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Daemon
Posted: Wednesday, September 13, 2017 12:00:00 AM
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Sigils

A sigil is a symbol, usually composed of a complex combination of meaningful symbols or geometric figures, that has a specific magical purpose. In medieval ceremonial magic, the term was used to refer to the occult signs that were believed to represent individual angels and demons and which were used by magicians to summon and control these beings. Sigils are also commonly found in Jewish mysticism and Kabbalistic magic and are used by practitioners of what type of magic? More...
KSPavan
Posted: Wednesday, September 13, 2017 4:16:24 AM

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Sigils
A sigil is a symbol, usually composed of a complex combination of meaningful symbols or geometric figures, that has a specific magical purpose. In medieval ceremonial magic, the term was used to refer to the occult signs that were believed to represent individual angels and demons and which were used by magicians to summon and control these beings.
ChristopherJohnson
Posted: Wednesday, September 13, 2017 8:36:12 AM

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The word must be etymologically related to Latin sigillum, signum, English seal, sign, etc.
raghd muhi al-deen
Posted: Wednesday, September 13, 2017 9:16:55 AM

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Sigil (magic)
Sigil (magic)
An excerpt from Sefer Raziel HaMalakh featuring various magical sigils (or סגולות, segulot, in Hebrew).

A sigil (/ˈsɪdʒəl/; pl. sigilia or sigils; from Latin sigillum "seal") is a symbol used in magic. The term has usually referred to a type of pictorial signature of a demon or other entity; in modern usage, especially in the context of chaos magic, it refers to a symbolic representation of the magician's desired outcome.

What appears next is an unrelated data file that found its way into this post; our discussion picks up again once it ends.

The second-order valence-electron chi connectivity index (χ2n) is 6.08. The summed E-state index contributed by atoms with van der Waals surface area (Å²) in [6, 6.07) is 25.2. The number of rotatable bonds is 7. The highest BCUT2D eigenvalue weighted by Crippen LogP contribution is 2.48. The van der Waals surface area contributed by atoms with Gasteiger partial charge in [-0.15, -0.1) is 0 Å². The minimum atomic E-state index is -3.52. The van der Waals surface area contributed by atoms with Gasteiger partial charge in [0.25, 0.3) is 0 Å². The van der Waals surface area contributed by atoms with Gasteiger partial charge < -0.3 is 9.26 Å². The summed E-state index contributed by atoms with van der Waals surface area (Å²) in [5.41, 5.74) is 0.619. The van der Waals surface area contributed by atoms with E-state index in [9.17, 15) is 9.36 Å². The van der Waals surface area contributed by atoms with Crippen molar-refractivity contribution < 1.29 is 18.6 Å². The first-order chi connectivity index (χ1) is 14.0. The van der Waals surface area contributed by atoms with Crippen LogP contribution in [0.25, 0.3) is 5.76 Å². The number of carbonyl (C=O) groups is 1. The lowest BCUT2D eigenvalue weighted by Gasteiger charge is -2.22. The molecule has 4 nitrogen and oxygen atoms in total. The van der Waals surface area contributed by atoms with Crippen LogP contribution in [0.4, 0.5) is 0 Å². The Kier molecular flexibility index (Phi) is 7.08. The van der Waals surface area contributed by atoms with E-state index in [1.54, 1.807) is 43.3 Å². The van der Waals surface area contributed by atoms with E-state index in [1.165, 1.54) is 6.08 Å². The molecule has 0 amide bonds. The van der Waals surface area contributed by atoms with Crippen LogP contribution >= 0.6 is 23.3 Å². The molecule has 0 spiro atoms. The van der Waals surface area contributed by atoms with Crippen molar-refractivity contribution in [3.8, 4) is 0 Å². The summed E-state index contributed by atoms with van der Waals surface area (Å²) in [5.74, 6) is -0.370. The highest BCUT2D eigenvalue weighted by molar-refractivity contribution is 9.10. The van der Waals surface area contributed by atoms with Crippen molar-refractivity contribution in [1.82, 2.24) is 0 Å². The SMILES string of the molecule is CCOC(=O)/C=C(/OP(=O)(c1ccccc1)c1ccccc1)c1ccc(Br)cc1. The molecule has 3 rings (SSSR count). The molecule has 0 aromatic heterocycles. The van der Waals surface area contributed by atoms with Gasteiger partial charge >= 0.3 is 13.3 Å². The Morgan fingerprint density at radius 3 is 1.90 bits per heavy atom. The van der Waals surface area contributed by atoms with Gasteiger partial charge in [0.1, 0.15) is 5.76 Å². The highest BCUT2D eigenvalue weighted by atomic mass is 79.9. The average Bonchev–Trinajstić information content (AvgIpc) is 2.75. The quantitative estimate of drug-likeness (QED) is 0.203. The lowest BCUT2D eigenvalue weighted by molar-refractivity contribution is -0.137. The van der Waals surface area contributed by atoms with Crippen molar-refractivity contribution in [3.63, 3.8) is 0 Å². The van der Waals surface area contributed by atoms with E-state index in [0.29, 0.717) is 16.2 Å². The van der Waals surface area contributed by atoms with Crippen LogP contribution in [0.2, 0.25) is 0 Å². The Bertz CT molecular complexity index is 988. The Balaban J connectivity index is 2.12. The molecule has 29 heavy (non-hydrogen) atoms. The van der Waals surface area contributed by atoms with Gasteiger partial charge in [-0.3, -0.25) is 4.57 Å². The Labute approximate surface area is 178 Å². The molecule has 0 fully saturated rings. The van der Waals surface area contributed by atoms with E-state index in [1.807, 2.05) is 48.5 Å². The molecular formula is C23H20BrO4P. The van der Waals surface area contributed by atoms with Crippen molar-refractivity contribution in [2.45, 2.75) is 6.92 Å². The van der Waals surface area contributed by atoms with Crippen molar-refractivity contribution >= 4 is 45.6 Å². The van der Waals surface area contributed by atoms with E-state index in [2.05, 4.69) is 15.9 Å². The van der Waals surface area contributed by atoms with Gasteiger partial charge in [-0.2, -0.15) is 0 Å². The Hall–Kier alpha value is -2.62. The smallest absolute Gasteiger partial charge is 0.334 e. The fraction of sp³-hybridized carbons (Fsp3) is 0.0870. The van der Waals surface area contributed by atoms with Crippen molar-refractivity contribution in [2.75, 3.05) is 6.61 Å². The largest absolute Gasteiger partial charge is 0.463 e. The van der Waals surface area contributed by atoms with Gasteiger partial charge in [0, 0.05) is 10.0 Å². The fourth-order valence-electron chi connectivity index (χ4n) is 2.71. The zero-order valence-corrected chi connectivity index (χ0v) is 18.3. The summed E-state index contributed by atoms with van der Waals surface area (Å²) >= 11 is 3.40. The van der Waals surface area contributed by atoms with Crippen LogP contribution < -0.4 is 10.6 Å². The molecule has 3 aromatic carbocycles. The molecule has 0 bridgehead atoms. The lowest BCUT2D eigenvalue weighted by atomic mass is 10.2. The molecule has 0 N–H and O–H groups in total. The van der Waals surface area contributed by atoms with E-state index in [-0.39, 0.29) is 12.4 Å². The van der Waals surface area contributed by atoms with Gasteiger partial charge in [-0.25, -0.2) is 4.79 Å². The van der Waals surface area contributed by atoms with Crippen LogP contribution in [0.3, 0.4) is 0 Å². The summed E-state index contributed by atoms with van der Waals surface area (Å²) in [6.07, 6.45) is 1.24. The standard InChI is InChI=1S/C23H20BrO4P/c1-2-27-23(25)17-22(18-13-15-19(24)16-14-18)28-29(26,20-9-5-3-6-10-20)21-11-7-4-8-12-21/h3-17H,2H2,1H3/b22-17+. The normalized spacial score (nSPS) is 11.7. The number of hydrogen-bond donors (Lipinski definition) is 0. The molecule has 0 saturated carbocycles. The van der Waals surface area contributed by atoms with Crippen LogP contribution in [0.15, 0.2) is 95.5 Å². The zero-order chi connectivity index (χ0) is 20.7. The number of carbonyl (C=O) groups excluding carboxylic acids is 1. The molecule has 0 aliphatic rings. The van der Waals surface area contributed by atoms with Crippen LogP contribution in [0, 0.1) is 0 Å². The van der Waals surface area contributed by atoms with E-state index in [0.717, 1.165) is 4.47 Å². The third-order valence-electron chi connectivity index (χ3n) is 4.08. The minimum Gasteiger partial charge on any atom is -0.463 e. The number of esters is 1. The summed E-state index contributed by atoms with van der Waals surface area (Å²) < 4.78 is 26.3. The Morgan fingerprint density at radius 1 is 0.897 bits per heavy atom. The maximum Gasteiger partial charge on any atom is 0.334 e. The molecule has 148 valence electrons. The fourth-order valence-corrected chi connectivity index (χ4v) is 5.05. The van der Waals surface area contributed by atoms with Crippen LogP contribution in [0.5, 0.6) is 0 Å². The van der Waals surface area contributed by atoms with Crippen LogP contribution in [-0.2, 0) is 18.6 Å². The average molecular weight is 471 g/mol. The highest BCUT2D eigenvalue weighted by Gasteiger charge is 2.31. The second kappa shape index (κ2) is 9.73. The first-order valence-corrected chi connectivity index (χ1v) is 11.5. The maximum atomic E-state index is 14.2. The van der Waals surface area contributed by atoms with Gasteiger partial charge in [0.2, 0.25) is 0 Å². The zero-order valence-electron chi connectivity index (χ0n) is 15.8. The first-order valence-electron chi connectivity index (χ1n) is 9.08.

History

The term sigil derives from the Latin sigillum, meaning "seal", though it may also be related to the Hebrew סגולה (segula meaning "word, action, or item of spiritual effect, talisman"). The current use of the term is derived from Renaissance magic, which was in turn inspired by the magical traditions of antiquity.

In medieval ceremonial magic, the term sigil was commonly used to refer to occult signs which represented various angels and demons which the magician might summon. The magical training books called grimoires often listed pages of such sigils. A particularly well-known list is in The Lesser Key of Solomon, in which the sigils of the 72 princes of the hierarchy of hell are given for the magician's use. Such sigils were considered to be the equivalent of the true name of the spirit and thus granted the magician a measure of control over the beings.

A common method of creating the sigils of certain spirits was to use kameas (magic squares) — the names of the spirits were converted to numbers, which were then located on the magic square. The locations were then connected by lines, forming an abstract figure.[1]

The use of symbols for magical or cultic purposes has been widespread since at least the Neolithic era. Some examples from other cultures include the yantra from Hindu tantra, historical runic magic among the Germanic peoples, or the use of veves in Voudon.
Modern usage
A modern personal sigil.

In modern uses, the concept was mostly popularized by Austin Osman Spare, who published a method by which the words of a statement of intent are reduced into an abstract design; the sigil is then charged with the will of the creator. Spare's technique, now known as sigilization, has become a core element of chaos magic.

The inherently individualistic nature of chaos magic leads most chaos magicians to prepare and cast (or "charge") sigils in unique ways, as the process of sigilization has not been rigorously defined. Sigils are used for spells as well as for the creation of thoughtforms.